Elli Mylona, Lisa Hefele, Nga Tran Vu Thieu, Tan Trinh Van, Chau Nguyen Ngoc Minh, Anh Tran Tuan, Abhilasha Karkey, Sabina Dongol, Buddha Basnyat, Phat Voong Vinh, Thanh Ho Ngoc Dan, Paula Russell, Richelle C Charles, Christopher M Parry, Stephen Baker
Background: Enteric fever, caused by Salmonella enterica serovars Typhi and Paratyphi A, is a major public health problem in low and middle-income countries. Moderate sensitivity and scalability of current methods likely underestimate enteric fever burden. Determining the serological responses to organism-specific antigens may improve incidence measures.
Methods: Plasma samples were collected from blood culture-confirmed enteric fever patients, blood culture-negative febrile patients over the course of three months and afebrile community controls. A panel of 17 Salmonella Typhi and Paratyphi A antigens was purified and used to determine antigen-specific antibody responses by indirect ELISAs.
Results: The antigen-specific longitudinal antibody responses were comparable between enteric fever patients, patients with blood culture-negative febrile controls, and afebrile community controls for most antigens. However, we found that IgG responses against STY1479 (YncE), STY1886 (CdtB), STY1498 (HlyE) and the serovar-specific O2 and O9 antigens were greatly elevated over a three-month follow up period in S. Typhi/S. Paratyphi A patients compared to controls, suggesting seroconversion.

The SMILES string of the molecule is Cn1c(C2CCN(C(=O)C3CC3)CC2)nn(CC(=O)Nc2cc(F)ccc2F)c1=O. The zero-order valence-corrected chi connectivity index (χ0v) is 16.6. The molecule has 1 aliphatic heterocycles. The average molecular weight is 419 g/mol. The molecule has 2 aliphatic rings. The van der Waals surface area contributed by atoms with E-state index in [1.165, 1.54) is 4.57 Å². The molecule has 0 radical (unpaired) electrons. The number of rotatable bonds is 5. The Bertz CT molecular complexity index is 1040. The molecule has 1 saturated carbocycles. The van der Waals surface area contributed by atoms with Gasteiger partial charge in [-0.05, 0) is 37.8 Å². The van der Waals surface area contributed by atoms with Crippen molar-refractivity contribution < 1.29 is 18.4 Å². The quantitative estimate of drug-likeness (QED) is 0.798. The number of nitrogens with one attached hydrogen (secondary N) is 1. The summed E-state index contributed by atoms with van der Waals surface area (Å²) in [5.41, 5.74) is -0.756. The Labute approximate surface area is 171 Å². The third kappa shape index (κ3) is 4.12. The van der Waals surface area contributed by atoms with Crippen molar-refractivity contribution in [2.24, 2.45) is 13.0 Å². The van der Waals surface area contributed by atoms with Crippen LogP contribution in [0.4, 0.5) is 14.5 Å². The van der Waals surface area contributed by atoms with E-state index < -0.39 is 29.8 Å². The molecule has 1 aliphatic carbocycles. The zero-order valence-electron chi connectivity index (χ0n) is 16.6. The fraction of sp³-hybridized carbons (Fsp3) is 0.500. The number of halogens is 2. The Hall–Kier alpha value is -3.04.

Conclusions: We identified a set of antigens as good candidates to demonstrate enteric fever exposure. These targets can be used in combination to develop more sensitive and scalable approaches to enteric fever surveillance and generate invaluable epidemiological data for informing vaccine policies.
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